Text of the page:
Air B&B is a network for vacation rentals that connects users with property to rent with users looking to rent the space in a temporary state. This concept is suitable for people who want to have a weekend holiday away from home, but yet to find a “home” where they can relax and do whatever they like in a different environment. However, temporary tenants are still submitted to the house rules of the owners.

This idea mutually benefit both owners and short term tenants, as for owners they could earn a bit whenever they have guests come over (rather leaving their house empty when they are looking for long term tenants), and for tenants it is a cheap option to spend a holiday.

Airbnb charge around 5% of each rental as their operation cost, but if you have connected with the owner that you want to go there again, I suppose you can skip that.

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Couchsurfing and Bewelcome
Pros: Free, connect with local people, learn local cultures

Cons: No privacy

The Couchsurfing network is just amazing! It is an ideal concept of traveling, people share and treat everyone as friends or even family. We give and we receive! It is totally free, travelers just sign up to either open their home to host other travelers, or request to stay with local couchsurfers when they travel to a new place.
A very authentic way to exchange stories about traveling and life, I met so many Couchsurfers from all walks of life, that inspire me there are numerous way to live our lives!
I hosted when I was working in Hongkong, which allowed me to daydream about wandering around listening to stories from my guests.
I surf whenever I am on the road, to share my experience with my hosts, including my profession, my cuisine, my favorite movies and songs, etc.
If you haven’t heard about Couchsurfing, why not give it a try? There is another website called Bewelcome, serving similar functions.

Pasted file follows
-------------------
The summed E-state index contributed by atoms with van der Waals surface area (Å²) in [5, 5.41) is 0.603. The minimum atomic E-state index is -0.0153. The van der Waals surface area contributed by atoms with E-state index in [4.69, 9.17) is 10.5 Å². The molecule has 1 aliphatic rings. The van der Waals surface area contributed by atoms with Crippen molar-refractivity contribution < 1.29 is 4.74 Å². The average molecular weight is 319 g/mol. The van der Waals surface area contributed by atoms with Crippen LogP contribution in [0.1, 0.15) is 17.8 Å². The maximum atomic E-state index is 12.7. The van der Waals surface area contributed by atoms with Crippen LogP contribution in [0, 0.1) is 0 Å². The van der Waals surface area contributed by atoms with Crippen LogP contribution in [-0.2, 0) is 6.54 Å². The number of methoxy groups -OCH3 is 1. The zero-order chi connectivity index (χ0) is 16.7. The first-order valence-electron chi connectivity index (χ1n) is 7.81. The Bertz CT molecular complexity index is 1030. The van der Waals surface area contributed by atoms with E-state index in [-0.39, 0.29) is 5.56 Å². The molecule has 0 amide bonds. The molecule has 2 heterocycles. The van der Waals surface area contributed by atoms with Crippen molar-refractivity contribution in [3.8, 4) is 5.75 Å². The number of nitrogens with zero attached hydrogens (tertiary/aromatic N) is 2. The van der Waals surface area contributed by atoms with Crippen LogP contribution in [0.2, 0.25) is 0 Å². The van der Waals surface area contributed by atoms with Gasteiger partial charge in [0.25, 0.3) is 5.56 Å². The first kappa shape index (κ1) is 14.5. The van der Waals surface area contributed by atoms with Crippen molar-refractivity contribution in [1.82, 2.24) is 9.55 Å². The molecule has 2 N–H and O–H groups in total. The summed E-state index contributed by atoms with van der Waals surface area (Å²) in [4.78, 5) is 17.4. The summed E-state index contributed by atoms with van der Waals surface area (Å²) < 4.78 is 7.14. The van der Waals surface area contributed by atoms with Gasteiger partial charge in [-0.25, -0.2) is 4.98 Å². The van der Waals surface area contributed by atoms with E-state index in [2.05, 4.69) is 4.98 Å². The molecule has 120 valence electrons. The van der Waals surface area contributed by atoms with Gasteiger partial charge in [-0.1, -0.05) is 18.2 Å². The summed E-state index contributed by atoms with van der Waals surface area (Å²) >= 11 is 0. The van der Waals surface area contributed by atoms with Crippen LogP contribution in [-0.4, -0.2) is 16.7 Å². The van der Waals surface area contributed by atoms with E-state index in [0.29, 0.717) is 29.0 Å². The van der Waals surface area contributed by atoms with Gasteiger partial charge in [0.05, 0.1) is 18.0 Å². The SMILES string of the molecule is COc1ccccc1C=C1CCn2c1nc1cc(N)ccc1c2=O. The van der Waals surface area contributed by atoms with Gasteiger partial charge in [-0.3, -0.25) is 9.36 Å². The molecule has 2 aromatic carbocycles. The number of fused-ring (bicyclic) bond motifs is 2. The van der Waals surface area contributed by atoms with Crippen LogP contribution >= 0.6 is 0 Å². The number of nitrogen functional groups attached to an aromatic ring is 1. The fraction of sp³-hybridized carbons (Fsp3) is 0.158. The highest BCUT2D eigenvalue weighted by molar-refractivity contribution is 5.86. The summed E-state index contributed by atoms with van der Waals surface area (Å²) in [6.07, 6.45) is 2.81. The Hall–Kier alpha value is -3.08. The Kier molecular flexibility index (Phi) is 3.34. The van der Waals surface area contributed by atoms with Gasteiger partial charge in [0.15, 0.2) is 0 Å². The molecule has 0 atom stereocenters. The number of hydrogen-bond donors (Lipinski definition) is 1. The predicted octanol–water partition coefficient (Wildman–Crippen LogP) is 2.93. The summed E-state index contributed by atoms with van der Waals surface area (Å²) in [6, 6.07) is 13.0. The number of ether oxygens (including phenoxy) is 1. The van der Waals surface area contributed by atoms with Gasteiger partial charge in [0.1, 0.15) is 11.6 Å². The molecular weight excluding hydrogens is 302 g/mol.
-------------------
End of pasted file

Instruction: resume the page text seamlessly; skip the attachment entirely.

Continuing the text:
One general tips: read references!! Especially for female travelers, you can choose female or family hosts instead of male hosts to avoid any inconvenience.

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Warmshowers (specially for touring cyclists)

Pros: Free, connect with local touring cyclists

Cons: No Privacy

An online network which has longer history than Couchsurfing, but remain a bit hidden because it is specially designed for touring cyclists. My Warmshower host in New Zealand and Germany were so nice to help me repair my bike, and I learnt bit by bit from them to maintain my bike in a good condition.
If you are planning for a bike tour, why not have it a try?

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Helpx, workaway or WWOOFing
Pros: Free except membership, food is included, meet local people, learn local culture, learn new skills

Cons: Work 4-6 hours a day mostly labour intensive job

Many people have heard about WWOOFing, which is a network for traveler to work temporarily in a farm as voluntary work, in exchange of lodging and 3 meals. First of all, you apply and pay for a membership for 1 or 2 years (around 20-30 euros per 2 years), then you are free to contact any hosts around the world. You can stay a couple of weeks to months according to the agreement with the hosts, and everyday you are required to contribute 4-6 hours of work to them.

There are many similar websites which provide similar function. I joined Workaway and Helpx because they offer a better variety of works than just farming, you can choose construction, babysitting, work on boat…all different kinds of interesting jobs. Here are the websites you can have a look:

I learnt how to plaster a wall, build a room with glass bottles, practice different gardening techniques, make a bamboo hut…etc, which not only expend my horizon of knowledge, but also create a deep connection with people around the world after staying a relatively long time with them during my travels.

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Voluntary working tour

Pros: Learn different skills, connect with other good souls around the world

Cons: Nope

If you want to be a global-do-gooder, who are passionate of giving a hand in various NGO (charity organizations) in less fortunate countries, there are plenty of ways you can contribute your profession.